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By´╝ÜGeorgia Le Carre


The chick behind the counter smiled at me and licked her lips. Shit. That was an invitation if ever I saw one. Sorry, honey, I’m married. Hey, I’m not just married, I’m in fucking love. I had the perfect life. A beautiful wife, two little terrors, a successful career. In fact, I was poised to dominate my industry.

The results of my research would soon be made public and I was going to be a star! Life was good.

‘Keep the change,’ I told her.

Her smile broadened and yet there was disappointment in her eyes.

I grinned and shrugged. ‘If I wasn’t already hooked I’d ask you out. You’re gorgeous.’

‘I’m not jealous,’ she said flirtatiously.

‘My wife is,’ I told her, and picked up the tray of drinks: cappuccino for me, latte for my wife, and two hot chocolates for my monsters. Suddenly I heard a man shout, ‘Fuck me!’ And though those two words had nothing to do with me, my body—no, not just my body, every cell that lived inside me—knew.

They concerned me.

I whirled around, jaw clenched, still clutching the paper tray of drinks as if it was my last link to normality. For precious seconds I was so stunned, I froze. I couldn’t believe what I was seeing. Then an instinct older than life kicked in.

The tray dropped from my hand—one cappuccino, one latte, and two hot chocolates—my last link with normality falling away from me forever, and I began to race toward the burning car. My car. With my family trapped inside. I could see my beautiful babies screaming and banging on the car windows.

‘Get out, get out of the fucking car!’ I screamed as I ran.

I could see them pulling at the handles, their small spread palms hitting desperately on the glass. I could even see their little mouths screaming for me.

‘Daddy, Daddy. Help!’

It was heartbreaking how frightened and white their little faces were. I couldn’t see my wife. Where was she?

I was running so fast my legs felt as though they might buckle, but it was like being in slow motion. Time had slowed down. At that moment thoughts came into my head at sonic speed, but the disaster carried on in real time, slow time. Suddenly my wife lifted her head and I saw her. She was looking out through the window directly at me. I was twenty feet away, but I saw it. I kept on running, but it was like being in a dream where your mother suddenly turns into a green elephant.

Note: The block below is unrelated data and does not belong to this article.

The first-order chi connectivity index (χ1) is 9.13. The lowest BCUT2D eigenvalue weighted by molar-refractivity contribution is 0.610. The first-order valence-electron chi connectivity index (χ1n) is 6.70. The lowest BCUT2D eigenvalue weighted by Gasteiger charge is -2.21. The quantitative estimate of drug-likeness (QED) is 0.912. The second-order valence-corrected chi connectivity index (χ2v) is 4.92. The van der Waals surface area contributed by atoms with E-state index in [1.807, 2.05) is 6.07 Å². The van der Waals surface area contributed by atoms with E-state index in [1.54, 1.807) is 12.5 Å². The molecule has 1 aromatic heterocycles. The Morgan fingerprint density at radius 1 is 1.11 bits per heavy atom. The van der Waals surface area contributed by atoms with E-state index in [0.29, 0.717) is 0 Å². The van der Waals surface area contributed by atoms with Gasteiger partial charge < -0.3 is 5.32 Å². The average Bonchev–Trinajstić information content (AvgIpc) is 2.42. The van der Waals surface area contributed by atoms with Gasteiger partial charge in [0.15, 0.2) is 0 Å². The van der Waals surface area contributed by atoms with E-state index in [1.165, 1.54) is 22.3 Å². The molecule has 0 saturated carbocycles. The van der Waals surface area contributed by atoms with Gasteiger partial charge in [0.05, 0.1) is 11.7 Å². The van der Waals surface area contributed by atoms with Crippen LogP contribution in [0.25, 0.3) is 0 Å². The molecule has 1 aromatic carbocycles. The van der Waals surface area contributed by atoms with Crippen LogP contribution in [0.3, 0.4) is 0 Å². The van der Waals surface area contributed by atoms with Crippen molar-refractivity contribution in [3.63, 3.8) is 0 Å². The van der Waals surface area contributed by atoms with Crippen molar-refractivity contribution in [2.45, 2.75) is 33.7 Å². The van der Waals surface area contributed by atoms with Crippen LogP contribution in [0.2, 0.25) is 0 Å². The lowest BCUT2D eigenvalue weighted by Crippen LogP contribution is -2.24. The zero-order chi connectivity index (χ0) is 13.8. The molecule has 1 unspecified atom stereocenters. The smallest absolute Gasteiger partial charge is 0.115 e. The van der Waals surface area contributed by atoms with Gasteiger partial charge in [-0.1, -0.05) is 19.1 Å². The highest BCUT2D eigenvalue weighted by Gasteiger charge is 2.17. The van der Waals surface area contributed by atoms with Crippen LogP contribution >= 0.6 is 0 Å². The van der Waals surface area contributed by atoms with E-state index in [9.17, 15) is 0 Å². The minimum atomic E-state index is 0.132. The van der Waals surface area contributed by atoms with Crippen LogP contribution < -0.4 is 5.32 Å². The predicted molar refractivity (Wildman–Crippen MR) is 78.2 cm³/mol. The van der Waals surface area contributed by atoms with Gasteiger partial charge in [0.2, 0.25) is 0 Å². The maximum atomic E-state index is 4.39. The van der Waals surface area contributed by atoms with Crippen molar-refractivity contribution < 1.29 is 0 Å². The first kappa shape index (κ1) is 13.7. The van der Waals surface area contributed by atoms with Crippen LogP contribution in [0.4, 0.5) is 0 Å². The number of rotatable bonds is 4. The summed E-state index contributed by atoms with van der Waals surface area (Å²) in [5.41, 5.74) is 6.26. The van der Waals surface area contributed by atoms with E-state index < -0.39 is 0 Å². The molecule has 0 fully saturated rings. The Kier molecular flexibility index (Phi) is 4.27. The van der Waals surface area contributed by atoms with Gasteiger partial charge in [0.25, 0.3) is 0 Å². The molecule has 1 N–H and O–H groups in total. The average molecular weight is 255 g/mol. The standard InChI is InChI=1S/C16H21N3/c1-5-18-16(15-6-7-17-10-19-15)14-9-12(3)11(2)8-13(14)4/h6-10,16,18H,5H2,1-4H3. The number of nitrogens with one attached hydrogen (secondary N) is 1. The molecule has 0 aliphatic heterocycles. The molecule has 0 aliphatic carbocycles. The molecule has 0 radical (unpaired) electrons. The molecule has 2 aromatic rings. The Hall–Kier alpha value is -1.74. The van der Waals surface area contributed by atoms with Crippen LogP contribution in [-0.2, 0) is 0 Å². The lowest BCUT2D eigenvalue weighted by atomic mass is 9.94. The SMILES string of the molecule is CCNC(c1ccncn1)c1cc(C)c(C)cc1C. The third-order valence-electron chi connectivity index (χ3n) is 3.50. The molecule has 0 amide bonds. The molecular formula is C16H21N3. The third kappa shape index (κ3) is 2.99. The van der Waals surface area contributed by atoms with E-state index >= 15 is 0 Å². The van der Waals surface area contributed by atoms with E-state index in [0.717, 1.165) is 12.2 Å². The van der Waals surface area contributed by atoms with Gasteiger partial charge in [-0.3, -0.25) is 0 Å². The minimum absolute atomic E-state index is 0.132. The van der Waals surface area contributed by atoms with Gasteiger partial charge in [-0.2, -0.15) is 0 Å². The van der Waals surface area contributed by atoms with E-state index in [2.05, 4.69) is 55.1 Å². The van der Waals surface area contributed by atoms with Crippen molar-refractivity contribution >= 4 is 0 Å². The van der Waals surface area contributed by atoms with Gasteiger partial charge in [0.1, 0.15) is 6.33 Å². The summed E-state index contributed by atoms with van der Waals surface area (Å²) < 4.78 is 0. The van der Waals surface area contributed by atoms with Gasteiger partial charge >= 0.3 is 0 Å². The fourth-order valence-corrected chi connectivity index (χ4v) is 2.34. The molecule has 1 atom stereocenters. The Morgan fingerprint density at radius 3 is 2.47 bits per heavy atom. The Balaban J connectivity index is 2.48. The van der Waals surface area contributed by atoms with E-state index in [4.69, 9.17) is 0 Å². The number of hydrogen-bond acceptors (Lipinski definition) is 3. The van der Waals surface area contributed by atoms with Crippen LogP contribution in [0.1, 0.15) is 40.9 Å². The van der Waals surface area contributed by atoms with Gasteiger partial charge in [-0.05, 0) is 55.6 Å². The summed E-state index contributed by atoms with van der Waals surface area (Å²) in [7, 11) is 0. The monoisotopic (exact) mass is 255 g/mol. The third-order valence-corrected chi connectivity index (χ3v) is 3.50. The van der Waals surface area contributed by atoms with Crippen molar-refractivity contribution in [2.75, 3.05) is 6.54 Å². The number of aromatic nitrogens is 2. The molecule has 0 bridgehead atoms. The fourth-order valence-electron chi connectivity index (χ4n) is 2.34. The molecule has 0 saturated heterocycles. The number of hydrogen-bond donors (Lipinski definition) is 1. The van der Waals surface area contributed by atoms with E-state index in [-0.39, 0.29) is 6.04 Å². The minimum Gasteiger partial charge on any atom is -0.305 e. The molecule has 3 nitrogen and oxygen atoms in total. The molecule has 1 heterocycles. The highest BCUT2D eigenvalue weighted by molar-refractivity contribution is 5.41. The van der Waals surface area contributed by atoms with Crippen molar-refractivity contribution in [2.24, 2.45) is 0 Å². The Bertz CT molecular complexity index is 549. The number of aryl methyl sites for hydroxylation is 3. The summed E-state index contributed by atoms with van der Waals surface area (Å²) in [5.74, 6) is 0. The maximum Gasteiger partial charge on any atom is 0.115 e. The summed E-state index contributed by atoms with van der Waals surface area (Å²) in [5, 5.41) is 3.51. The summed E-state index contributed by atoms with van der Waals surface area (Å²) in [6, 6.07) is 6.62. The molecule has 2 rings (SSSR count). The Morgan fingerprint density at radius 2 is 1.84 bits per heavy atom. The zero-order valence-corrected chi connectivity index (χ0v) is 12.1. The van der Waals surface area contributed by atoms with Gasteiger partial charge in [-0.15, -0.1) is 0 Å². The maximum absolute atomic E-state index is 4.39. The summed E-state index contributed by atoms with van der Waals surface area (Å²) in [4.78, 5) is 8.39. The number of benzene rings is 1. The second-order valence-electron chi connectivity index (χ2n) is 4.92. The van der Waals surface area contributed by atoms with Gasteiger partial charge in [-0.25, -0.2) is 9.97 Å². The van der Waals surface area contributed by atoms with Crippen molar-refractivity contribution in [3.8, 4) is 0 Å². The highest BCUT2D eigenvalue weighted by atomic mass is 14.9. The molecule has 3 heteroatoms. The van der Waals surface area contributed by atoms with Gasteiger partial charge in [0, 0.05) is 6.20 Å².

You don’t go, What the fuck?

You just carry on as normal even though your mother has just turned into a green elephant. I just carried on running. I no longer looked at my children. My gaze was riveted by the sight of my wife. I was ten feet away when the car exploded.


The force of it picked me up and threw me backwards. I flew into the air and landed hard on the tarmac. I didn’t feel the pain of the impact. Coughing and choking at the smell, the taste and the heat in the thick, black, acrid smoke that poured from the wreckage I got onto my elbows and watched the fire consume my family.

Burning debris rained down. A small pink shoe landed within touching distance. It was charred and still smoking. I felt my body go into lockdown. It couldn’t be. It couldn’t. It could.

There was no grief then. Not even horror. It was just shock. And the inability to comprehend. The loss, the carnage, the tragedy, the green elephant. People came to help me up. I was shaking uncontrollably. They thought I was cold so they wrapped me in blankets. I wasn’t. I was on fire. They sent me in an ambulance to the hospital. I never spoke. The whole time I was trying to figure out the green elephant. Why? How? It confused me.

It destroyed my life—past, present, and future.

Two years later



Marlow Kane

It was a bright cold day in April and the clocks were striking thirteen.

—George Orwell, Nineteen Eighty-Four (opening line)

‘Lady Swanson is here for her appointment,’ Beryl said into the intercom, her voice at once professional and terribly impressed.

‘Send her in,’ I said, and rose from my desk.

The door opened and a classically beautiful woman entered. Her skin was very pale and as flawless as porcelain. It contrasted greatly with her shoulder-length dark hair and intensely blue eyes. Her dress and long coat were in the same cream material; her shoes exactly matched the color of her skin. The overriding impression was of an impossibly wealthy and elegant woman. Women like her lived in movies and magazines. They did not walk into the consulting rooms of disgraced hypnotists.

‘Lady Swanson,’ I said.

‘Dr. Kane,’ she murmured, her accent polished.

‘Please,’ I said and gestured toward the chair.

She came forward and sat. Looking directly into my eyes she crossed her legs. They were long and encased in the sheerest of tights.